The Immigrant as Victim: The Minimal Research
Despite the common observation that immigrants are frequently victims of crimes, research on the topic has been limited in part due to the lack of good data and in part because claims makers have constructed the problem in other, more socially and politically compelling terms: “modern slaves;” trafficking victims; domestic violence; hate crime; child abuse and elder abuse. Another aspect of the problem is that the concept “immigrant” over-aggregates, lumping into one category people with widely differing characteristics. Victimologists have approached the subject from distinct traditions: the humanistic/human rights vs. the positivist or “conservative.”
KeywordsSocial construction Over-aggregate Humanism Positivism Claims makers Hans von Hentig
- Abraham, Margaret. 2000. Speaking the Unspeakable: Marital Violence Among South Asian Immigrants in the United States. New Brunswick, NJ: Rutgers University Press.Google Scholar
- Agozino, Biko. 1996. Changes in the Social Construct of Criminality Among the Immigrants in the United Kingdom. In Délit d’Immigration/Immigrant Delinquency, ed. S. Palidda, 103–131. Brussels: European Commission.Google Scholar
- ———. 1997. Ethnic Minorities, Crime and Criminal Justice in Germany. In Ethnicity, Crime, and Immigration: Comparative and Cross-National Perspectives, ed. M.H. Tonry, 31–99. Chicago, IL: University of Chicago Press.Google Scholar
- Barbagli, Marzio. 1998. Immigrazione e Criminalità in Italia. Bologna: Il Mulino.Google Scholar
- Barbagli, Marzio, and Asher Colombo. 2009. Immigrants as Authors and Victims of Crime: The Italian Experience. In Immigration, Crime and Justice, ed. William F. McDonald, 69–94. Bingley, UK: Emerald/JAI Press.Google Scholar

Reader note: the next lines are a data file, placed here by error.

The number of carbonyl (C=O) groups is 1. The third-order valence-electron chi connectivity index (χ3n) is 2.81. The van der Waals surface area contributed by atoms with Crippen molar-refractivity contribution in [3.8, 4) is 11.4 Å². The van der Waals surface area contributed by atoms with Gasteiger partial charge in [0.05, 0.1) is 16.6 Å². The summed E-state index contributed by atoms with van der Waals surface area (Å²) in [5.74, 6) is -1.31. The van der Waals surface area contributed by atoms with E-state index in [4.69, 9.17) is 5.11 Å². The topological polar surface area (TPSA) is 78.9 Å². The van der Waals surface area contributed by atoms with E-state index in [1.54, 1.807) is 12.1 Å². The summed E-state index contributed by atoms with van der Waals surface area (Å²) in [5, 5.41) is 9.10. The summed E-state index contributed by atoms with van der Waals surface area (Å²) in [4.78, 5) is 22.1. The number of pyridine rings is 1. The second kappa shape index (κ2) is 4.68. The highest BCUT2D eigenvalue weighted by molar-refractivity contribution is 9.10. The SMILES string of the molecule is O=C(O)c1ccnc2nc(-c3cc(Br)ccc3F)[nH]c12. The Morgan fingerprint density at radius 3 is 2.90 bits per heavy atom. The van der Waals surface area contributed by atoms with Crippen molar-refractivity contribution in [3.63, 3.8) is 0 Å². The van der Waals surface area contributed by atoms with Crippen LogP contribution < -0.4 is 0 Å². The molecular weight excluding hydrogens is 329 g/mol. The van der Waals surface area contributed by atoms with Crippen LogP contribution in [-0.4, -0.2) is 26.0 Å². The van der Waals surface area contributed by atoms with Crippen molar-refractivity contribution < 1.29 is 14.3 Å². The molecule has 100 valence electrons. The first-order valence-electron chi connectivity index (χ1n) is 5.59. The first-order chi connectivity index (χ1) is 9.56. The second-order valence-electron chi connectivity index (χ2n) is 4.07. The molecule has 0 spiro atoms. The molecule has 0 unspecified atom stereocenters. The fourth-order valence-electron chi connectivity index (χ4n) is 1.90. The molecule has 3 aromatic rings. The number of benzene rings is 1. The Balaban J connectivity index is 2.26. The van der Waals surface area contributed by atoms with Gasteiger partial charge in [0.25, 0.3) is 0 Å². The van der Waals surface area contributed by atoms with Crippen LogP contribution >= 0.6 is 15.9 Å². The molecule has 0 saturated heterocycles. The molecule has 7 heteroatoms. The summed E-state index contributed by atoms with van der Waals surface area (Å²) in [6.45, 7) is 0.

- Baumann, E.A. 1989. Research Rhetoric and the Social Construction of Elder Abuse. In Images of Issues: Typifying Contemporary Social Problems, ed. J. Best, 55–70. New York: Aldine de Gruyter.Google Scholar
- City Limits. 2004. Race Wars: Since 9/11, New York Has Been Shocked by Hate Crimes Against Immigrants. But What Happens When The Perps are People of Color Too? City Limits 29 (5, May): 17.Google Scholar
- Coston, Charisse T.M., ed. 2004. Victimizing Vulnerable Groups: Images of Uniquely High-Risk Crime Targets. Westport, CT: Praeger.Google Scholar
- Cressey, Donald R. 1988. Research Implications of Conflicting Conception of Victimology. In Victimology: International Action and Study of Victims, ed. Z.P. Separovic, 43–54. Zagreb, Yugoslavia: University of Zagreb.Google Scholar
- Czajkoski, Eugene H. 1992. Criminalizing Hate: An Empirical Assessment. Federal Probation 56 (3, September): 36–41.Google Scholar
- Fattah, Ezzat A. 1991. Understanding Criminal Victimization: An Introduction to Theoretical Victimology. Scarborough, Ontario: Prentice-Hall Canada.Google Scholar
- Geis, Gilbert, Duncan Chappell, and Michael W. Agopian. 1988. Rapporteurs’ Report: Toward the Alleviation of Human Suffering: The Fifth International Symposium on Victimology, Zagreb, 1985. In Victimology: International Action and Study of Victims, ed. Z.P. Separovic, 189–205. Zagreb, Yugoslavia: University of Zagreb.Google Scholar
- Goodey, J.O. 2005. Victims and Victimology. Longman Criminology Series. New York: Longman.Google Scholar
- Graglia, Diego. 2006. Migrants from Central America Brutalized in Mexico on Way to U.S. The Newhouse News Service. http://www.newhousenews.com/archive/graglia070506.html. Accessed 7 June 2006.
- Hagan, John, and Alberto Palloni. 1998. Immigration and Crime in the United States. In The Immigration Debate: Studies on the Economic, Demographic, and Fiscal Effects of Immigration, ed. J.P. Smith and B. Edmonston, 367–387. Washington, DC: National Academy Press.Google Scholar